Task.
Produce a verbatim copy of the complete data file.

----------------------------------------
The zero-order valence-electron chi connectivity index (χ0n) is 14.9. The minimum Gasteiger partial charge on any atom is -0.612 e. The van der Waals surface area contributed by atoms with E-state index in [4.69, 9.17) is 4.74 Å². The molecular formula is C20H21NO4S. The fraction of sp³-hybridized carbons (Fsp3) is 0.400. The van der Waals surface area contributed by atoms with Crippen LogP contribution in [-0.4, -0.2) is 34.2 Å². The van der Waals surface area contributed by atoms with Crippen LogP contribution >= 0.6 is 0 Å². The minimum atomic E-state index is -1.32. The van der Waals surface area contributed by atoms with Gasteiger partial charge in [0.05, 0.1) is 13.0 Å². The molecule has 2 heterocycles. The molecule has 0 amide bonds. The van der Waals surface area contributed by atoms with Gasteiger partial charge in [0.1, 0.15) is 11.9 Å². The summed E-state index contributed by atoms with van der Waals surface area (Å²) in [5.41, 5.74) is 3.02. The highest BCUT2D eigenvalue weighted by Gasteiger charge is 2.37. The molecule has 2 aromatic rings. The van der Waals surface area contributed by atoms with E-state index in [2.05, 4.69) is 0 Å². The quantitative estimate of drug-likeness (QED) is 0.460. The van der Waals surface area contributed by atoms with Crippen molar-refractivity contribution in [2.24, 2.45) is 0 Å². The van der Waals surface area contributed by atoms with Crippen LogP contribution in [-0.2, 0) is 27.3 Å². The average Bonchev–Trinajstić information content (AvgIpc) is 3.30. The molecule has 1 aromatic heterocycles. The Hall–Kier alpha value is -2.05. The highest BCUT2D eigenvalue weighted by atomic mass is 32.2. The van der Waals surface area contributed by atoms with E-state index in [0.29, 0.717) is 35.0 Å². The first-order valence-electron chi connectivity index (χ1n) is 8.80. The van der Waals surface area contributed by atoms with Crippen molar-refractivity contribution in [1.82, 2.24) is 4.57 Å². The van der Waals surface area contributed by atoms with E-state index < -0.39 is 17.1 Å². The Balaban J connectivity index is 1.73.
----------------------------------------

The zero-order valence-electron chi connectivity index (χ0n) is 14.9. The minimum Gasteiger partial charge on any atom is -0.612 e. The van der Waals surface area contributed by atoms with E-state index in [4.69, 9.17) is 4.74 Å². The molecular formula is C20H21NO4S. The fraction of sp³-hybridized carbons (Fsp3) is 0.400. The van der Waals surface area contributed by atoms with Crippen LogP contribution in [-0.4, -0.2) is 34.2 Å². The van der Waals surface area contributed by atoms with Crippen LogP contribution >= 0.6 is 0 Å². The minimum atomic E-state index is -1.32. The van der Waals surface area contributed by atoms with Gasteiger partial charge in [0.05, 0.1) is 13.0 Å². The molecule has 2 heterocycles. The molecule has 0 amide bonds. The van der Waals surface area contributed by atoms with Gasteiger partial charge in [0.1, 0.15) is 11.9 Å². The summed E-state index contributed by atoms with van der Waals surface area (Å²) in [5.41, 5.74) is 3.02. The highest BCUT2D eigenvalue weighted by Gasteiger charge is 2.37. The molecule has 2 aromatic rings. The van der Waals surface area contributed by atoms with E-state index in [2.05, 4.69) is 0 Å². The quantitative estimate of drug-likeness (QED) is 0.460. The van der Waals surface area contributed by atoms with Crippen molar-refractivity contribution in [2.24, 2.45) is 0 Å². The van der Waals surface area contributed by atoms with Crippen LogP contribution in [-0.2, 0) is 27.3 Å². The average Bonchev–Trinajstić information content (AvgIpc) is 3.30. The molecule has 1 aromatic heterocycles. The Hall–Kier alpha value is -2.05. The highest BCUT2D eigenvalue weighted by atomic mass is 32.2. The van der Waals surface area contributed by atoms with E-state index in [0.29, 0.717) is 35.0 Å². The first-order valence-electron chi connectivity index (χ1n) is 8.80. The van der Waals surface area contributed by atoms with Crippen molar-refractivity contribution in [1.82, 2.24) is 4.57 Å². The van der Waals surface area contributed by atoms with E-state index < -0.39 is 17.1 Å². The Balaban J connectivity index is 1.73.